As his knife slices through a snowman's head on Delyth, Cory and Aaron's wrapping paper, he muses on why these children have had to post their father's present. 'You come across stuff from families who are obviously living apart. The father sends presents to the children, but the mother puts 'return to sender'. You ring them up and say it couldn't be returned to him for whatever reason, but they're not interested.'
An envelope taped to the present contains only a Christmas card, repeating the message 'To Dad, love from Delyth, Cory and Aaron'. This is about as useful as the letter once found inside an unaddressed parcel which was headed simply 'Usual Address'.
Like all the best detectives, Mr Bradley sometimes has flashes of inspiration in bed about his work but it is unlikely he will be able to deduce much more about Delyth, Cory and Aaron's present that will prevent it being consigned to the shelves. These are rows of grey and green metal shelving that loom behind Mr Bradley, representing failure for the Poirots of the post. They store items whose owners can't be traced.
Each item carries a small label with a description, which is entered on to computer. A diving suit jostles for space with a silver christening spoon, a cello, a case of dental equipment and the final reel of a film called Second Gun. A piece of African carved wood is labelled 'tribal pole', with 'hand- carved' helpfully added in parentheses to distinguish it from any other tribal poles that might be lurking. There are also numerous family photo albums.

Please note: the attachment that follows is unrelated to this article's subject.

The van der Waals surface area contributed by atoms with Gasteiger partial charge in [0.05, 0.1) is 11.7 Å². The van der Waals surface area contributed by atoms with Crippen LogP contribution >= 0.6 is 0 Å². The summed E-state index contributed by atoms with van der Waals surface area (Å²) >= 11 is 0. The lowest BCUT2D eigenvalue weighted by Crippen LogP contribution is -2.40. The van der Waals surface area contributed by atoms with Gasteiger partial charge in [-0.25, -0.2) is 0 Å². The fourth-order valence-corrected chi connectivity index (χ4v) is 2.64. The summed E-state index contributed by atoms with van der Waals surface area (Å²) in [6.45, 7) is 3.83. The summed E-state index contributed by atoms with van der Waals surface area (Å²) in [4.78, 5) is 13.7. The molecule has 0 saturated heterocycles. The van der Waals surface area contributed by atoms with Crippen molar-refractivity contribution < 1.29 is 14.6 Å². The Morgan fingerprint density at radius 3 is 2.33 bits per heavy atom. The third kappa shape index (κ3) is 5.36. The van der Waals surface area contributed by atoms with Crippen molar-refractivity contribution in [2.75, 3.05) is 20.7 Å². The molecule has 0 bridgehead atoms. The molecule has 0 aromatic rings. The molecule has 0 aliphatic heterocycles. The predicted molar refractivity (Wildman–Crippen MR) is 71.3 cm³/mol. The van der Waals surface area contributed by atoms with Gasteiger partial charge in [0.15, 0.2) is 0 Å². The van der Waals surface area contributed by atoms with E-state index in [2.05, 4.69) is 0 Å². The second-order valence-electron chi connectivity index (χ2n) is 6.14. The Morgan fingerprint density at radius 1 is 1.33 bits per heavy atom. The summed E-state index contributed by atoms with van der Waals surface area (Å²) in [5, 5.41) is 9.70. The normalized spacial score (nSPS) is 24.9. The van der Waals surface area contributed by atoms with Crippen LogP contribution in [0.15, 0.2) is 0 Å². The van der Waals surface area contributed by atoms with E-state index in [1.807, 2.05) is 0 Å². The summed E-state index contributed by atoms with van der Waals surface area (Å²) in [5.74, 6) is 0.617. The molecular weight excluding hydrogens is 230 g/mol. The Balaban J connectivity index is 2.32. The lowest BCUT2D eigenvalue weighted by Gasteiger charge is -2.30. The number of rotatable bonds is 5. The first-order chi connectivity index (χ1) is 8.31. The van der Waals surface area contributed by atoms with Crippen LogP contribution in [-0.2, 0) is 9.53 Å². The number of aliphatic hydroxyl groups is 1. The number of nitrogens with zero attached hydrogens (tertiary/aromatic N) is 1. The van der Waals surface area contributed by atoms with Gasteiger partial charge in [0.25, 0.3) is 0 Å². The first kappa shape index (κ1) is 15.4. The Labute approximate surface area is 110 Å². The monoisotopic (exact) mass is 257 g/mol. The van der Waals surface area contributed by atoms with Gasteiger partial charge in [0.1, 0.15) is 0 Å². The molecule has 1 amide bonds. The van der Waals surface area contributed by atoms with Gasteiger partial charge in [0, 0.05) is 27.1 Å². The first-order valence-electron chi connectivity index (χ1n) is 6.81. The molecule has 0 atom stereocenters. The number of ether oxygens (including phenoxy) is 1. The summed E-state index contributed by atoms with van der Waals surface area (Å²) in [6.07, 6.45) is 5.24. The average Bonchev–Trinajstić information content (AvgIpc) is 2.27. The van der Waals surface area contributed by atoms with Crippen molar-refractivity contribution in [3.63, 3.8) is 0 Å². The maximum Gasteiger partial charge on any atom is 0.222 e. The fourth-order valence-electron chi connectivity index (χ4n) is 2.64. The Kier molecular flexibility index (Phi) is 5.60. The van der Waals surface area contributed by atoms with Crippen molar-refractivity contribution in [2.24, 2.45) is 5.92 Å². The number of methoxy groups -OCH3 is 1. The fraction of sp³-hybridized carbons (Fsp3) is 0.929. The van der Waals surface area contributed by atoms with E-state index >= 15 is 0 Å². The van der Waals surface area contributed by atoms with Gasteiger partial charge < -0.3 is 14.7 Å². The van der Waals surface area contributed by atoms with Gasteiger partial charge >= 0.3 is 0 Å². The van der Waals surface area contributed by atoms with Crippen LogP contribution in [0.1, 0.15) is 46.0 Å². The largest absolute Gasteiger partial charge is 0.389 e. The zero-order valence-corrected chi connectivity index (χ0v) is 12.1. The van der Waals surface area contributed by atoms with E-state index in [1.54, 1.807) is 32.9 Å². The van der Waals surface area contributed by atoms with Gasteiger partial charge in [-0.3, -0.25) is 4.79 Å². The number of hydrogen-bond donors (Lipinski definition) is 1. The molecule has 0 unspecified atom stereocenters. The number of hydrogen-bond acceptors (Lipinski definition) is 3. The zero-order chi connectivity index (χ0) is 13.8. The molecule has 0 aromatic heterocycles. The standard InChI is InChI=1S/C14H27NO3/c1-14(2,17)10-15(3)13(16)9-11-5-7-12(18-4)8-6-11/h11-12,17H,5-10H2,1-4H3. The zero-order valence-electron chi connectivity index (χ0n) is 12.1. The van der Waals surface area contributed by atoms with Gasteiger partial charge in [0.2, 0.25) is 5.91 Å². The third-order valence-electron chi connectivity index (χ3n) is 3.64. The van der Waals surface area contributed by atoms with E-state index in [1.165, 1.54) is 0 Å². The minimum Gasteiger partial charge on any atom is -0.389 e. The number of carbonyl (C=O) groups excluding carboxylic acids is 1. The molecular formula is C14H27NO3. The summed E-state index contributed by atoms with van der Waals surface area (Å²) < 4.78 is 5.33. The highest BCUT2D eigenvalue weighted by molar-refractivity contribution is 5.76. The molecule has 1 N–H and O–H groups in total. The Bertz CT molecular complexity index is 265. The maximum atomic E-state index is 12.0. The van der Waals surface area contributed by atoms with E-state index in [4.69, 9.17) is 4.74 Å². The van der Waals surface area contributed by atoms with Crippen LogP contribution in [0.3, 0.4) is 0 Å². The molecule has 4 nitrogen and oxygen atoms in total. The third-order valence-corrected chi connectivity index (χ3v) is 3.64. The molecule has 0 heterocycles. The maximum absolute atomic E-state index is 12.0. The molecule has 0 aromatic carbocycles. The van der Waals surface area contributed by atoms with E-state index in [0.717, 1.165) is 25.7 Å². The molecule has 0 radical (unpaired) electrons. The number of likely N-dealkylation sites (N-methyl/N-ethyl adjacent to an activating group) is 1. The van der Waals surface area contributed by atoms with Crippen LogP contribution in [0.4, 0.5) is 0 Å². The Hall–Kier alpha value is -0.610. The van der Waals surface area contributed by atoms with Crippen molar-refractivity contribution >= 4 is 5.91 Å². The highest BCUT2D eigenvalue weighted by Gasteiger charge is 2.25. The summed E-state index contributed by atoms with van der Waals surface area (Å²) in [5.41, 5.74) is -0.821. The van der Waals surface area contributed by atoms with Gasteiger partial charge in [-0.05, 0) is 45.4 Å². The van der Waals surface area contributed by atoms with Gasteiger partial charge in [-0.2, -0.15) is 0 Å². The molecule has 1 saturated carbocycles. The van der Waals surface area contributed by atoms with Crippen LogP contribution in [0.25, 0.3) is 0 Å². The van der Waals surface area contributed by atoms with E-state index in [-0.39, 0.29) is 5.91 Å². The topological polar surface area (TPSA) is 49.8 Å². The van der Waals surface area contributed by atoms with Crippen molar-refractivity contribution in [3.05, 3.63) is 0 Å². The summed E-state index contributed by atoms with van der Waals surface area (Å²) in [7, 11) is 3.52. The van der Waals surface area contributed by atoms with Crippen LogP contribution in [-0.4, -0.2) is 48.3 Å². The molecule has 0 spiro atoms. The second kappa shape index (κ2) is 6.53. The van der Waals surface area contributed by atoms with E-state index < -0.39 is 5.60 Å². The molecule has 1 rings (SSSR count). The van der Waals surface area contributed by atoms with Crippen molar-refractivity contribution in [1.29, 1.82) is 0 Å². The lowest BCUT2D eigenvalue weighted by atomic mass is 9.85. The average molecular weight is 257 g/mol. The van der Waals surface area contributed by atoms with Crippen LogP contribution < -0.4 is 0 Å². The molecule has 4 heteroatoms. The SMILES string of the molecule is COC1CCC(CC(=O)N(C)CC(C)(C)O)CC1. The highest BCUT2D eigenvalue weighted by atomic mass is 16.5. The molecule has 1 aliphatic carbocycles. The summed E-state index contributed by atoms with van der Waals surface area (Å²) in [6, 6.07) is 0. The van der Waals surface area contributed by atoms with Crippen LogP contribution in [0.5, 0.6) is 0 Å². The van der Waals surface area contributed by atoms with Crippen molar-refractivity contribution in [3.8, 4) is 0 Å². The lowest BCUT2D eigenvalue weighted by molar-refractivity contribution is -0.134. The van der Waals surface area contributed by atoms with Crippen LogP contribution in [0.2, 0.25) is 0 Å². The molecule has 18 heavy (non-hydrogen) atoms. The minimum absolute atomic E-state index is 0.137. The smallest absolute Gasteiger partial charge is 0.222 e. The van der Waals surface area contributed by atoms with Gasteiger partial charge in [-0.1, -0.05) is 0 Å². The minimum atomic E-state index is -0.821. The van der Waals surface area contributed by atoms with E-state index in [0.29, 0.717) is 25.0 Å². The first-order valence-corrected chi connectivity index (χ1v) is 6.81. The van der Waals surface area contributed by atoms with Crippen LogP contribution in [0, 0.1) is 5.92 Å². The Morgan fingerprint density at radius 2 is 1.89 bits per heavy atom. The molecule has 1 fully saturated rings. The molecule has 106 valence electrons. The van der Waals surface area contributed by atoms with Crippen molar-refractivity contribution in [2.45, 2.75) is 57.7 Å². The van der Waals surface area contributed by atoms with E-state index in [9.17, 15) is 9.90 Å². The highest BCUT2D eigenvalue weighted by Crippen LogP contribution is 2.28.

Delyth, Cory and Aaron have three months to claim their father's present before it is sold at public auction in Salford or Warrington. Photos are kept for a year and then shredded.
Parc manages to return about four-fifths of the items it receives, many after inquiries from senders or addressees. About a thousand requests for searches are received a week and Parc's computer attempts to match the descriptions from local post offices with the items on the shelves. A print-out records that Mrs Marsh of Inverness is in search of an ornamental spoon, while Mr Henderson of Nottingham awaits the arrival of his charcoal grey trousers.
Parc also receives many telephone inquiries. 'Someone rang up recently and said, 'Have you got my didgeridoo?' and I'm glad to say we were able to satisfy them,' says Mr Palmer.
Items recently reunited with their owners include false teeth, an artificial arm, two aeroplane propellers, a student's thesis, and 10 canoe paddles. But some requests can't be satisfied. 'You get the heartbreak ones, like the parents who have lost photos of children who have since died,' says Mr Palmer.
Parcelforce issues tips on wrapping in the hope that fewer parcels will end up at Parc. Some advice, such as 'include sender's address on outer carton/wrapper and inside the parcel', hardly seems worth stating, until you hear of the widow whose husband's ashes were found in the post.
But Mr Bradley is not sure that all undeliverable parcels are accidental. He once opened a packet of sheep horns with the flesh attached and can still remember the smell: 'I sometimes think that if people want to get rid of something, they just stick it in the post,' he says.
For inquiries about lost parcels and advice on how to wrap parcels correctly call freephone 0800 224466.